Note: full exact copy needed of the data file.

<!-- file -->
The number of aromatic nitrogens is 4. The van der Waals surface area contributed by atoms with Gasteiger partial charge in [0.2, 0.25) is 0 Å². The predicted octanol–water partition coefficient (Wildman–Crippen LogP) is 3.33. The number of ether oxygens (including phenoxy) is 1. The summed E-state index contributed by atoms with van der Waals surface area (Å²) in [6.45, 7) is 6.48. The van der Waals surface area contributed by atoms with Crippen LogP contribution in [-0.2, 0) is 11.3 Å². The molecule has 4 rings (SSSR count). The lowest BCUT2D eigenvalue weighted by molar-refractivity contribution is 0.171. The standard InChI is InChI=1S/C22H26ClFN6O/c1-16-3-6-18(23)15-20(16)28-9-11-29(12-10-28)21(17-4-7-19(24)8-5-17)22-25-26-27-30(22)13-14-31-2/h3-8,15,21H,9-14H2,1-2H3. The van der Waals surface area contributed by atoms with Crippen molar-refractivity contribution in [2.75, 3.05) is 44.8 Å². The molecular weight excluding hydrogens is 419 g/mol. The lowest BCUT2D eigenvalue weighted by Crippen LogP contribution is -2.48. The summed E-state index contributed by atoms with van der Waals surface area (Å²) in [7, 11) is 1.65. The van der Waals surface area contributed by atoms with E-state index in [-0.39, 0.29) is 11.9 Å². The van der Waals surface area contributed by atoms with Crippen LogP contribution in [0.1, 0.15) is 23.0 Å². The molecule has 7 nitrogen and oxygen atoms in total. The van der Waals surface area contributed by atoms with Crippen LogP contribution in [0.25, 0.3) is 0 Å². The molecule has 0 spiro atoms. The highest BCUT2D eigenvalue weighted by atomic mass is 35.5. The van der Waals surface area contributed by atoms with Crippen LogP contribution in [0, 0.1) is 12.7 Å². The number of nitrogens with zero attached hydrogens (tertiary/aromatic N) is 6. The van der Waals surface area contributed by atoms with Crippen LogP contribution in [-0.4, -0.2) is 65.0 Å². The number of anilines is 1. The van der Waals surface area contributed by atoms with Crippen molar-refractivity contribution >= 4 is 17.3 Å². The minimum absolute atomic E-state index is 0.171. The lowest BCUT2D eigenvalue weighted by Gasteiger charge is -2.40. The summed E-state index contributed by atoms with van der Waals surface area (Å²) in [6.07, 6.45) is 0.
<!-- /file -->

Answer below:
The number of aromatic nitrogens is 4. The van der Waals surface area contributed by atoms with Gasteiger partial charge in [0.2, 0.25) is 0 Å². The predicted octanol–water partition coefficient (Wildman–Crippen LogP) is 3.33. The number of ether oxygens (including phenoxy) is 1. The summed E-state index contributed by atoms with van der Waals surface area (Å²) in [6.45, 7) is 6.48. The van der Waals surface area contributed by atoms with Crippen LogP contribution in [-0.2, 0) is 11.3 Å². The molecule has 4 rings (SSSR count). The lowest BCUT2D eigenvalue weighted by molar-refractivity contribution is 0.171. The standard InChI is InChI=1S/C22H26ClFN6O/c1-16-3-6-18(23)15-20(16)28-9-11-29(12-10-28)21(17-4-7-19(24)8-5-17)22-25-26-27-30(22)13-14-31-2/h3-8,15,21H,9-14H2,1-2H3. The van der Waals surface area contributed by atoms with Crippen molar-refractivity contribution in [2.75, 3.05) is 44.8 Å². The molecular weight excluding hydrogens is 419 g/mol. The lowest BCUT2D eigenvalue weighted by Crippen LogP contribution is -2.48. The summed E-state index contributed by atoms with van der Waals surface area (Å²) in [7, 11) is 1.65. The van der Waals surface area contributed by atoms with E-state index in [-0.39, 0.29) is 11.9 Å². The van der Waals surface area contributed by atoms with Crippen LogP contribution in [0.1, 0.15) is 23.0 Å². The molecule has 7 nitrogen and oxygen atoms in total. The van der Waals surface area contributed by atoms with Crippen LogP contribution in [0.25, 0.3) is 0 Å². The molecule has 0 spiro atoms. The highest BCUT2D eigenvalue weighted by atomic mass is 35.5. The van der Waals surface area contributed by atoms with Crippen LogP contribution in [0, 0.1) is 12.7 Å². The number of nitrogens with zero attached hydrogens (tertiary/aromatic N) is 6. The van der Waals surface area contributed by atoms with Crippen LogP contribution in [-0.4, -0.2) is 65.0 Å². The number of anilines is 1. The van der Waals surface area contributed by atoms with Crippen molar-refractivity contribution >= 4 is 17.3 Å². The minimum absolute atomic E-state index is 0.171. The lowest BCUT2D eigenvalue weighted by Gasteiger charge is -2.40. The summed E-state index contributed by atoms with van der Waals surface area (Å²) in [6.07, 6.45) is 0.